SCIUTTO: Dr. Varkey, let's talk about schools for a moment. As you're aware, there's a national debate here, Dr. Fauci has told us on this broadcast that there's no one size fits all. It depends on the district. You know, if your district has it under control, it makes sense, if it doesn't have the outbreak under control, it doesn't make sense.

And there are by the way, guidelines for this, 14 days of declining cases. I mean, is that what it comes down to here? If -- should a local school district be able to make a decision to reopen if it meets certain guidelines and others who haven't, it wouldn't be smart then to reopen. I mean, is that really the way folks at home should be looking at this?

VARKEY: Yes and no, Jim, because I actually think it's even more complicated than that. And I say this not just as an infectious diseases doctor, but also as the parents of two school age children. So certainly, local transmission within your community is a key metric that any school district needs to follow. But we can't put school districts on an island to make these decisions by themselves. We as a society need to prioritize and recognize the fact that reopening schools is a fundamental priority for our society.

And to that end, it's incumbent on all of us within society to take the measures needed to decrease community transmission. The more community transmission that's occurring within that community, the more difficult it will be if not impossible to actually restart in- person learning. The other thing that again, I don't think that schools should be put on the hook for in terms of coming up with these elaborate plans is the contingency plan when a student, teacher or a staff member gets sick.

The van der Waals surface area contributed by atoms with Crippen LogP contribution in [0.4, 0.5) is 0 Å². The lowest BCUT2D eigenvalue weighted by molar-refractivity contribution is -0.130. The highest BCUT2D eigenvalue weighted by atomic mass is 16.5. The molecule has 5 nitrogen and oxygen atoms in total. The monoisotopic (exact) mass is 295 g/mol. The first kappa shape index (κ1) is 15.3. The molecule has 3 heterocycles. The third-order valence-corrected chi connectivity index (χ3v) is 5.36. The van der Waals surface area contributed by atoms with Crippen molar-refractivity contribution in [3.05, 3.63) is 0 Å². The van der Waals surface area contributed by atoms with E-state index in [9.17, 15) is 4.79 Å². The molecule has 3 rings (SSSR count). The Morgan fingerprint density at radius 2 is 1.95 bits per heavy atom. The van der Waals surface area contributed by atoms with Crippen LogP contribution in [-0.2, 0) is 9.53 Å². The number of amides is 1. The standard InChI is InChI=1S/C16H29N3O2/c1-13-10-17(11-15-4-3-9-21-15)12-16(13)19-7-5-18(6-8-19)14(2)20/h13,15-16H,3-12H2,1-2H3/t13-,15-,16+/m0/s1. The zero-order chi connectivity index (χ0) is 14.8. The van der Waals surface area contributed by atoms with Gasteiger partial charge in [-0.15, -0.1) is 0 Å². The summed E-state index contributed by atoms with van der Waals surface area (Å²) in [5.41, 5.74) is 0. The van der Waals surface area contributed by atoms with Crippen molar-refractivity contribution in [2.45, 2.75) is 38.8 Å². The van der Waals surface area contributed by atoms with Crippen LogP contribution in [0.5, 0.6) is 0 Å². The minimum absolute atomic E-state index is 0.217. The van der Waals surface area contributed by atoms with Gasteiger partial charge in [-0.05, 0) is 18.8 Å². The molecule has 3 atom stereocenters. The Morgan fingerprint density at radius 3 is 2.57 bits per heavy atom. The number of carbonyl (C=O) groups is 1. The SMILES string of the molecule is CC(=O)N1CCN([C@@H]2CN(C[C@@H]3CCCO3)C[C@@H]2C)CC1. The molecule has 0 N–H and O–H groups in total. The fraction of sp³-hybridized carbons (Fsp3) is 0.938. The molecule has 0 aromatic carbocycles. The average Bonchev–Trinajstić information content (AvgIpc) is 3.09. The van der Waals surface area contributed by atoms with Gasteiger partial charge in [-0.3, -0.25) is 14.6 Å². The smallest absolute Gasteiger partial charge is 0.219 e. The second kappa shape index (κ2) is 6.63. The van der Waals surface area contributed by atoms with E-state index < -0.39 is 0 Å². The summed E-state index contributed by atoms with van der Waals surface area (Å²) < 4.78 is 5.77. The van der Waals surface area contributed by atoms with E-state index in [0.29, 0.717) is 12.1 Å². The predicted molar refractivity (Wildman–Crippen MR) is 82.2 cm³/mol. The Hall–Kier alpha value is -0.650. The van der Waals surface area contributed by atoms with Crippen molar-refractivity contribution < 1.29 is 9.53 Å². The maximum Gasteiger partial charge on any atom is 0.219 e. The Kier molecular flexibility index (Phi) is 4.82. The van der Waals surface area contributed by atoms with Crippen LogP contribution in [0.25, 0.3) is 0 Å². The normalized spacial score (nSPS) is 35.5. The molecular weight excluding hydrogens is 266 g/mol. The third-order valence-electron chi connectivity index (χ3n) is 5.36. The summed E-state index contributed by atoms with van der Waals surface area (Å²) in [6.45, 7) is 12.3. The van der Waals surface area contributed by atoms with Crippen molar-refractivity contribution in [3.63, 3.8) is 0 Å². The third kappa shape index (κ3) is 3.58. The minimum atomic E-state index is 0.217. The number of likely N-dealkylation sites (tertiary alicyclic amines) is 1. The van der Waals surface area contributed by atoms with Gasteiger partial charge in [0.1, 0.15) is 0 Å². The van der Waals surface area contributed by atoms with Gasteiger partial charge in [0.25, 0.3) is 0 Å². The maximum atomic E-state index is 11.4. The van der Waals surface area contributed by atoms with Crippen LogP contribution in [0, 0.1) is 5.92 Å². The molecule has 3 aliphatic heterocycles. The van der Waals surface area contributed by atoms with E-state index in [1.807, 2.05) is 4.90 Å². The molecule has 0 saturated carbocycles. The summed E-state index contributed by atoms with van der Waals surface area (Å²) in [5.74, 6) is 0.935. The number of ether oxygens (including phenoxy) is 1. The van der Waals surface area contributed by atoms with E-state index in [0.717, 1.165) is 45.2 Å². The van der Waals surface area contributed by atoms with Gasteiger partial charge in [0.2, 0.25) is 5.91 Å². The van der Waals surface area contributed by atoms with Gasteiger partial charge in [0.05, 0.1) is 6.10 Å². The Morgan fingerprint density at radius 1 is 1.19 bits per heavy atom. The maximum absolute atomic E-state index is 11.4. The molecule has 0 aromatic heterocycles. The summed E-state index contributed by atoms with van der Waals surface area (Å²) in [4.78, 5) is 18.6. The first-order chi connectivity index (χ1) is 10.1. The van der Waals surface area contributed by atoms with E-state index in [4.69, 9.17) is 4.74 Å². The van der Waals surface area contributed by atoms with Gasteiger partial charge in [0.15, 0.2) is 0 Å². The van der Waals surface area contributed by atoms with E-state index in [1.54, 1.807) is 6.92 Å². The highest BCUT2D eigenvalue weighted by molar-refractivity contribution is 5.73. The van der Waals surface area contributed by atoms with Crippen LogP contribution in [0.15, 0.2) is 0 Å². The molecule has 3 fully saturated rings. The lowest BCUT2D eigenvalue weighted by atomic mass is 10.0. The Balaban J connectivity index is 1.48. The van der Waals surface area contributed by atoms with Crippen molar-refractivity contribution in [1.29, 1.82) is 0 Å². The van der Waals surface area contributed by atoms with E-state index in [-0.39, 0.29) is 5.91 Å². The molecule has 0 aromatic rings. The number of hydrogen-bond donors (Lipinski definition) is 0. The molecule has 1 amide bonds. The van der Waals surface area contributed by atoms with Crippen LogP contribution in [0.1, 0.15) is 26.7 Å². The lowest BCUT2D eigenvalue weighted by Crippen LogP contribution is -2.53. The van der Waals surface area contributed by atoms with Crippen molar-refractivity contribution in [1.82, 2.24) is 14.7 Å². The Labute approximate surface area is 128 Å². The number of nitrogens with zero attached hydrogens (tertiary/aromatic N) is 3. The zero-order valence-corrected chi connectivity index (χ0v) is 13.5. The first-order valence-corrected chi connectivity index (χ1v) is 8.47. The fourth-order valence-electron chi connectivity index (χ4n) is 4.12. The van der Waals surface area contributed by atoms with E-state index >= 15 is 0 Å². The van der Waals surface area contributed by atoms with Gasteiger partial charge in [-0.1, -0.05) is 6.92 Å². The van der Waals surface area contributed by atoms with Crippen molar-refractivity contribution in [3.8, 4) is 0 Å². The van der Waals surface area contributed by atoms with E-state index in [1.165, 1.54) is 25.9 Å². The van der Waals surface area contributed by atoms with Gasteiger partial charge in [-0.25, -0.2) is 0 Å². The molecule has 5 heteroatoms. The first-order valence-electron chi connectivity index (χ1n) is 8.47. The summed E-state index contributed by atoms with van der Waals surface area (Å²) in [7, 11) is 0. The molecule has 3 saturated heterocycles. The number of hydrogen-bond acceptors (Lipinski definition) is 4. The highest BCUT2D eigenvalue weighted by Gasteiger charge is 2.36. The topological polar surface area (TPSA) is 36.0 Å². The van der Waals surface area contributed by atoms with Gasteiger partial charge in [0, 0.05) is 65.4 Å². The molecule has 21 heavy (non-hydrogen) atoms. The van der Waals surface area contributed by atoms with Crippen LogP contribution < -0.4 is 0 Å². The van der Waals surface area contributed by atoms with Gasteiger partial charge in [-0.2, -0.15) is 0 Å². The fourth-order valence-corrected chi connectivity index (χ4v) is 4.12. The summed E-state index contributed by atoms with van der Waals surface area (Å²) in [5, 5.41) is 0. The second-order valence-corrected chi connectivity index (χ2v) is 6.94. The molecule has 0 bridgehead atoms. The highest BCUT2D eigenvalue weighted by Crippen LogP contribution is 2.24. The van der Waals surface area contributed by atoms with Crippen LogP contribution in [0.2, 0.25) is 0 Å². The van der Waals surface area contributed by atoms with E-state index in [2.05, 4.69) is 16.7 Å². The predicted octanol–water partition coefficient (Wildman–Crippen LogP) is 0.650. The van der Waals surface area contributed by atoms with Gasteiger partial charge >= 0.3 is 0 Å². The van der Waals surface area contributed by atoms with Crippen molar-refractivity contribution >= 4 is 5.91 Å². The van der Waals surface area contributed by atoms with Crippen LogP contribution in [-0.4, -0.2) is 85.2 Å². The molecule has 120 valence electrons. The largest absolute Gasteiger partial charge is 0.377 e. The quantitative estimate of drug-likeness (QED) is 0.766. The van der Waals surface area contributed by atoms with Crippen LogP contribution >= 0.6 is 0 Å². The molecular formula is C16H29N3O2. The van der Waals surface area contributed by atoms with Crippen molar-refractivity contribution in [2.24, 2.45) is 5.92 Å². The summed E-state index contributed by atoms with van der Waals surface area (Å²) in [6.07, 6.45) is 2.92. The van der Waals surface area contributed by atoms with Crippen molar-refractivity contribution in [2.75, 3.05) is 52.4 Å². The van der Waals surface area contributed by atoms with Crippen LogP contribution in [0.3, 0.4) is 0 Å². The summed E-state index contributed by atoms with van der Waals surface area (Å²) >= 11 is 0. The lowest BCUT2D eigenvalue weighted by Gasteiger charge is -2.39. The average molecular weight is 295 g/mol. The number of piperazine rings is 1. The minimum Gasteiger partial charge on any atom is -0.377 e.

I want to emphasize that. Not if, but when a student, teacher or a staff member becomes ill. What does that mean in terms of the classroom? What does that mean in terms of who's quarantined? What's the trigger in terms of going to online learning? Who tests? Who contact-trace? Who actually provides medical care? All of those decisions need to actually be laid out, and it's way too broad to actually expect an individual school district to do so.

I will add to that, an individual community, all players, not just parents, need to be involved. And that's part of the reason why we need to pare back in terms of what's happening in the community with in-restaurant dining, going out to bars and going out to clubs and doing kind of party, social gathering that doesn't follow social distancing guidelines.

HARLOW: So true. So true. Dr. Jay Varkey, thanks a lot for being with us this morning.

VARKEY: Sure, my pleasure.

HARLOW: Well, another quarter million cases of coronavirus have been reported in just one week in Brazil, and there are no signs of an end to this surge in the world's number two hotspot.

SCIUTTO: Another country where the leader there denied the seriousness of the outbreak. And we are moments away from the opening bell on Wall Street. Corporate earnings season now underway because of the pandemic. Some of the world's biggest companies could see second quarter profits plunging to levels not seen since the Great Recession, 2008-2009.

This morning, JPMorgan Chase reports its profits fell 51 percent, Delta Airlines had its worst quarter in more than a decade. We're going to have more on Delta in particular right after the break.



HARLOW: Welcome back. New this morning, America has overtaken the United States -- Latin America has overtaken the United States and Canada combined in the total number of deaths from COVID directly.

SCIUTTO: The region has now reported more than 3 million cases since the pandemic started. Brazil alone has seen more than 250,000 new infections in just the past week. Among them of course, the president of Brazil, Jair Bolsonaro who announced he tested positive last Tuesday. Bill Weir, he's live in Brazil with more on these staggering numbers.

Of course, Bolsonaro is someone who like President Trump denied the extent of this outbreak early on. Has his own infection changed his view of this?